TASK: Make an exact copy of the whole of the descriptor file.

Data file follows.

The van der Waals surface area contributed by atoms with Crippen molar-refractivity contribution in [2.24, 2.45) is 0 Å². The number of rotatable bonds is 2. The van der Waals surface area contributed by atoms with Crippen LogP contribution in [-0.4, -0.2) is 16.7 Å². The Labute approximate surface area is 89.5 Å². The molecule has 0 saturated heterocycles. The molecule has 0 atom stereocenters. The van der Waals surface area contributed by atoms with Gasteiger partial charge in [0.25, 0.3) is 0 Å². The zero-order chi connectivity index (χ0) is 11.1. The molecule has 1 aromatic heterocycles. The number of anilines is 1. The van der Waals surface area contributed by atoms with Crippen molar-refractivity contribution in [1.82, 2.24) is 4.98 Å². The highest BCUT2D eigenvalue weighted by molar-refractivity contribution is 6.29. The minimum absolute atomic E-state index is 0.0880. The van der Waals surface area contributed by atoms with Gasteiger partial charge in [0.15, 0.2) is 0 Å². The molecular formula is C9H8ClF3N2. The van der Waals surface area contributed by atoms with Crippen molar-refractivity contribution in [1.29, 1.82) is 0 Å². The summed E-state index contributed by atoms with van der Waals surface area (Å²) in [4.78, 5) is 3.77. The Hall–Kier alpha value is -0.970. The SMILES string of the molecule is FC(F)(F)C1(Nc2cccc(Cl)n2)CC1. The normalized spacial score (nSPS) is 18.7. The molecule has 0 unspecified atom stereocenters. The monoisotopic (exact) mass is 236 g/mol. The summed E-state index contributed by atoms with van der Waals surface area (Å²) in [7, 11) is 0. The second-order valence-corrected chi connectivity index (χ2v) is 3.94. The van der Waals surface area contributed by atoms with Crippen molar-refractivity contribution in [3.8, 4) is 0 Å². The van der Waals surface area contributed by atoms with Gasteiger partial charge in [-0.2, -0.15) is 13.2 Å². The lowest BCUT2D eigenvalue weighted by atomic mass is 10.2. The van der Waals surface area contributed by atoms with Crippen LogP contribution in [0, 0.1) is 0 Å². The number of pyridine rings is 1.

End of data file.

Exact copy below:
The van der Waals surface area contributed by atoms with Crippen molar-refractivity contribution in [2.24, 2.45) is 0 Å². The number of rotatable bonds is 2. The van der Waals surface area contributed by atoms with Crippen LogP contribution in [-0.4, -0.2) is 16.7 Å². The Labute approximate surface area is 89.5 Å². The molecule has 0 saturated heterocycles. The molecule has 0 atom stereocenters. The van der Waals surface area contributed by atoms with Gasteiger partial charge in [0.25, 0.3) is 0 Å². The zero-order chi connectivity index (χ0) is 11.1. The molecule has 1 aromatic heterocycles. The number of anilines is 1. The van der Waals surface area contributed by atoms with Crippen molar-refractivity contribution in [1.82, 2.24) is 4.98 Å². The highest BCUT2D eigenvalue weighted by molar-refractivity contribution is 6.29. The minimum absolute atomic E-state index is 0.0880. The van der Waals surface area contributed by atoms with Gasteiger partial charge in [0.15, 0.2) is 0 Å². The molecular formula is C9H8ClF3N2. The van der Waals surface area contributed by atoms with Crippen molar-refractivity contribution in [1.29, 1.82) is 0 Å². The summed E-state index contributed by atoms with van der Waals surface area (Å²) in [4.78, 5) is 3.77. The Hall–Kier alpha value is -0.970. The SMILES string of the molecule is FC(F)(F)C1(Nc2cccc(Cl)n2)CC1. The normalized spacial score (nSPS) is 18.7. The molecule has 0 unspecified atom stereocenters. The monoisotopic (exact) mass is 236 g/mol. The summed E-state index contributed by atoms with van der Waals surface area (Å²) in [7, 11) is 0. The second-order valence-corrected chi connectivity index (χ2v) is 3.94. The van der Waals surface area contributed by atoms with Crippen molar-refractivity contribution in [3.8, 4) is 0 Å². The van der Waals surface area contributed by atoms with Gasteiger partial charge in [-0.2, -0.15) is 13.2 Å². The lowest BCUT2D eigenvalue weighted by atomic mass is 10.2. The van der Waals surface area contributed by atoms with Crippen LogP contribution in [0, 0.1) is 0 Å². The number of pyridine rings is 1.